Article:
Use pie charts to show a whole and the proportion of its components. Generally begin at the 12 o’clock position, drawing the largest wedge first. Computer software programs, however, may vary in placement of wedges. Include the label and percentage or absolute value for each wedge. Avoid legends. Pie Chart
Use four to eight segments for best results; if necessary, group small portions into one wedge called “Other.” Distinguish wedges with color, shading, or crosshatching. Keep all labels horizontal. Pie Chart
Vertical Bar Chart 40 30 20 10 0 Scale value Scale captions Source note Millions of Dollars Source: Industry Profiles (New York: DataPro, 2002), 225. Theme Parks Motion Pictures Videos $22.0 $32.2 $24.3 Figure 2 Figure number 2001 MPM INCOME BY DIVISION Figure title
Bar Charts Bar charts make visual comparisons. They can compare related items, illustrate changes in data over time, and show segments as parts of wholes. Bar charts may be vertical, horizontal, grouped, or segmented. Avoid showing too much information, clutter, and confusion Avoid 3-D graphics (hard to read)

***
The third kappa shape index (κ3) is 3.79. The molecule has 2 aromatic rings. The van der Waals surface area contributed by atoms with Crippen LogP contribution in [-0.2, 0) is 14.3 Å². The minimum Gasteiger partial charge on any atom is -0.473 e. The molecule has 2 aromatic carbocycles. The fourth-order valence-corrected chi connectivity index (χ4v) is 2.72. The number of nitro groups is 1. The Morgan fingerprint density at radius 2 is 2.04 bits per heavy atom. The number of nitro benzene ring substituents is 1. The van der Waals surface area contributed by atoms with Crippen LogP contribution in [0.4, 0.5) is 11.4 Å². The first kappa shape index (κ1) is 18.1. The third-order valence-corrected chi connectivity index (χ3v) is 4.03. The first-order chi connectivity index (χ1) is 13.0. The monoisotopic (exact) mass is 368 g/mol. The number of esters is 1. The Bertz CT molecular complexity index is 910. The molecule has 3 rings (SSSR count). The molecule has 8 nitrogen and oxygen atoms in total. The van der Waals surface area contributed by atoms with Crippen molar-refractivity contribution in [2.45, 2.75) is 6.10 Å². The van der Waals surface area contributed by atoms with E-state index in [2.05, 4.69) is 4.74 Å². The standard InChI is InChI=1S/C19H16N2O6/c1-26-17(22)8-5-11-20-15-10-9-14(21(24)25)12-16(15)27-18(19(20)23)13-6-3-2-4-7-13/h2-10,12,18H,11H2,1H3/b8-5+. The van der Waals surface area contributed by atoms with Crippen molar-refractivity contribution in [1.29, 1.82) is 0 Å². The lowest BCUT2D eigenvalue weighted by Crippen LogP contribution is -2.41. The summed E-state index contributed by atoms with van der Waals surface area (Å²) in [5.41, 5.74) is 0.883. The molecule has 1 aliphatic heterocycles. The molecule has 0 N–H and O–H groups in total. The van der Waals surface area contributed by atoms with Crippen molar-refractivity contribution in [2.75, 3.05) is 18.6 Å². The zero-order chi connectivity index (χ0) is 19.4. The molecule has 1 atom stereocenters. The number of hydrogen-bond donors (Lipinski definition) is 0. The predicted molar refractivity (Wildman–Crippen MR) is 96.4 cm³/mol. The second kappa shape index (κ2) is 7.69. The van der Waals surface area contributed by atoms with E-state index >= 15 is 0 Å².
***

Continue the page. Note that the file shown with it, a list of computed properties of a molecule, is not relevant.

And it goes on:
Bar Charts The length of each bar and segment should be proportional. Dollar or percentage amounts should start at zero. Set background to clear. Include figure#, chart, and axis titles Avoid legends where possible to include labels on the graph Use simple color or pattern differentiations that can be copied in black & white and still understood.
Stacked Bar with Group Comparisons Figure 2 Cognitive Moral Development Stage By Group